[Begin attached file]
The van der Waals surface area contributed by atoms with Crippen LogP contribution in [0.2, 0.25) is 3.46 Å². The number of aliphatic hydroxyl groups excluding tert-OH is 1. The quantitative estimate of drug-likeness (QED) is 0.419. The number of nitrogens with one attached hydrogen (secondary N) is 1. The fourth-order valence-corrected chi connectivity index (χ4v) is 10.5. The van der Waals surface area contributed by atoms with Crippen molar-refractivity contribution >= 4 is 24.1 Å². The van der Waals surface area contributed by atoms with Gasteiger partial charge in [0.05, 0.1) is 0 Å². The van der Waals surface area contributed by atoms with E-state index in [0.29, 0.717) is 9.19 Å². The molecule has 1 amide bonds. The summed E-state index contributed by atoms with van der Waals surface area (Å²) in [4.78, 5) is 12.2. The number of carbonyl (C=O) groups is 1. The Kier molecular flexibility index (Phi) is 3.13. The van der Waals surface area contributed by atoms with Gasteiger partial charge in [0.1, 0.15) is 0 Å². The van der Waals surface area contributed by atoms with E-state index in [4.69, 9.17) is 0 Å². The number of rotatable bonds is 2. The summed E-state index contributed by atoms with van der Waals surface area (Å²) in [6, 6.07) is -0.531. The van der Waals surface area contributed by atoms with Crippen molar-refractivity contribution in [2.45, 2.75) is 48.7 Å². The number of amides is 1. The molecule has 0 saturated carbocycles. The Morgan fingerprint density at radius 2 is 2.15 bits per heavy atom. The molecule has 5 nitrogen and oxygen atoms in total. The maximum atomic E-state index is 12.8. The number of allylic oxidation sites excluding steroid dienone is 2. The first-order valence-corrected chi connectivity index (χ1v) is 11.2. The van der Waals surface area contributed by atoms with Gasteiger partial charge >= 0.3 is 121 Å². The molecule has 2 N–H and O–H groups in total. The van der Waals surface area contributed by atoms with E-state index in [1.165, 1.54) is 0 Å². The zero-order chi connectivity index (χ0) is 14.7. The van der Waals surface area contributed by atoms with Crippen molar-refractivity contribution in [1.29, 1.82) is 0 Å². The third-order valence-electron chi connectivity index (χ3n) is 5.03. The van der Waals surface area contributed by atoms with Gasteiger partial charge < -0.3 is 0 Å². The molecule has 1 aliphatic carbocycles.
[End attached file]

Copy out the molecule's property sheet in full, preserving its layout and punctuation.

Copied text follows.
The van der Waals surface area contributed by atoms with Crippen LogP contribution in [0.2, 0.25) is 3.46 Å². The number of aliphatic hydroxyl groups excluding tert-OH is 1. The quantitative estimate of drug-likeness (QED) is 0.419. The number of nitrogens with one attached hydrogen (secondary N) is 1. The fourth-order valence-corrected chi connectivity index (χ4v) is 10.5. The van der Waals surface area contributed by atoms with Crippen molar-refractivity contribution >= 4 is 24.1 Å². The van der Waals surface area contributed by atoms with Gasteiger partial charge in [0.05, 0.1) is 0 Å². The van der Waals surface area contributed by atoms with E-state index in [0.29, 0.717) is 9.19 Å². The molecule has 1 amide bonds. The summed E-state index contributed by atoms with van der Waals surface area (Å²) in [4.78, 5) is 12.2. The number of carbonyl (C=O) groups is 1. The Kier molecular flexibility index (Phi) is 3.13. The van der Waals surface area contributed by atoms with Gasteiger partial charge in [0.1, 0.15) is 0 Å². The van der Waals surface area contributed by atoms with E-state index in [4.69, 9.17) is 0 Å². The number of rotatable bonds is 2. The summed E-state index contributed by atoms with van der Waals surface area (Å²) in [6, 6.07) is -0.531. The van der Waals surface area contributed by atoms with Crippen molar-refractivity contribution in [2.45, 2.75) is 48.7 Å². The number of amides is 1. The molecule has 0 saturated carbocycles. The Morgan fingerprint density at radius 2 is 2.15 bits per heavy atom. The molecule has 5 nitrogen and oxygen atoms in total. The maximum atomic E-state index is 12.8. The number of allylic oxidation sites excluding steroid dienone is 2. The first-order valence-corrected chi connectivity index (χ1v) is 11.2. The van der Waals surface area contributed by atoms with Gasteiger partial charge >= 0.3 is 121 Å². The molecule has 2 N–H and O–H groups in total. The van der Waals surface area contributed by atoms with E-state index in [1.165, 1.54) is 0 Å². The zero-order chi connectivity index (χ0) is 14.7. The van der Waals surface area contributed by atoms with Crippen molar-refractivity contribution in [1.29, 1.82) is 0 Å². The third-order valence-electron chi connectivity index (χ3n) is 5.03. The van der Waals surface area contributed by atoms with Gasteiger partial charge < -0.3 is 0 Å². The molecule has 1 aliphatic carbocycles.